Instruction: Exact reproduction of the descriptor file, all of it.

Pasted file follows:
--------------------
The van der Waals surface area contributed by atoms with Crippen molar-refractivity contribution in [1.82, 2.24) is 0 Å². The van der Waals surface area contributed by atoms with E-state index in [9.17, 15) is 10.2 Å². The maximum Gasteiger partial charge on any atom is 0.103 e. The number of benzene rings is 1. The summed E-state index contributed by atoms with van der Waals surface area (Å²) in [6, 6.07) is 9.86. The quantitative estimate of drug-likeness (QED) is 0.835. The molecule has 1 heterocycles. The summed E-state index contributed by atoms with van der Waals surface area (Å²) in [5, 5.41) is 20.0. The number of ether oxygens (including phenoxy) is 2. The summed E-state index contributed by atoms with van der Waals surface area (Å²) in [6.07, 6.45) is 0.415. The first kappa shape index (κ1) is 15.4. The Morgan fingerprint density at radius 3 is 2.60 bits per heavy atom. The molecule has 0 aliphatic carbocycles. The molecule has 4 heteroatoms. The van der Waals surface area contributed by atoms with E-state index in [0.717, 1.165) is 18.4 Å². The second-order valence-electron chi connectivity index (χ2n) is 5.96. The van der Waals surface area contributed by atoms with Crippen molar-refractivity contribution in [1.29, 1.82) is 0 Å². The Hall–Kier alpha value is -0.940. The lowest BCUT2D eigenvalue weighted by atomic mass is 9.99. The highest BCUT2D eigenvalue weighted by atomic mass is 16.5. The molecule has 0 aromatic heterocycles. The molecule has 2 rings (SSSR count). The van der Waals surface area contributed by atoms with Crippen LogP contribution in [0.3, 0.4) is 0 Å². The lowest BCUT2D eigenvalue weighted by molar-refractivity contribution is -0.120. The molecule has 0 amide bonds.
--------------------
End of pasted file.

The van der Waals surface area contributed by atoms with Crippen molar-refractivity contribution in [1.82, 2.24) is 0 Å². The van der Waals surface area contributed by atoms with E-state index in [9.17, 15) is 10.2 Å². The maximum Gasteiger partial charge on any atom is 0.103 e. The number of benzene rings is 1. The summed E-state index contributed by atoms with van der Waals surface area (Å²) in [6, 6.07) is 9.86. The quantitative estimate of drug-likeness (QED) is 0.835. The molecule has 1 heterocycles. The summed E-state index contributed by atoms with van der Waals surface area (Å²) in [5, 5.41) is 20.0. The number of ether oxygens (including phenoxy) is 2. The summed E-state index contributed by atoms with van der Waals surface area (Å²) in [6.07, 6.45) is 0.415. The first kappa shape index (κ1) is 15.4. The Morgan fingerprint density at radius 3 is 2.60 bits per heavy atom. The molecule has 0 aliphatic carbocycles. The molecule has 4 heteroatoms. The van der Waals surface area contributed by atoms with E-state index in [0.717, 1.165) is 18.4 Å². The second-order valence-electron chi connectivity index (χ2n) is 5.96. The van der Waals surface area contributed by atoms with Crippen molar-refractivity contribution in [1.29, 1.82) is 0 Å². The Hall–Kier alpha value is -0.940. The lowest BCUT2D eigenvalue weighted by atomic mass is 9.99. The highest BCUT2D eigenvalue weighted by atomic mass is 16.5. The molecule has 0 aromatic heterocycles. The molecule has 2 rings (SSSR count). The van der Waals surface area contributed by atoms with Crippen LogP contribution in [0.3, 0.4) is 0 Å². The lowest BCUT2D eigenvalue weighted by molar-refractivity contribution is -0.120. The molecule has 0 amide bonds.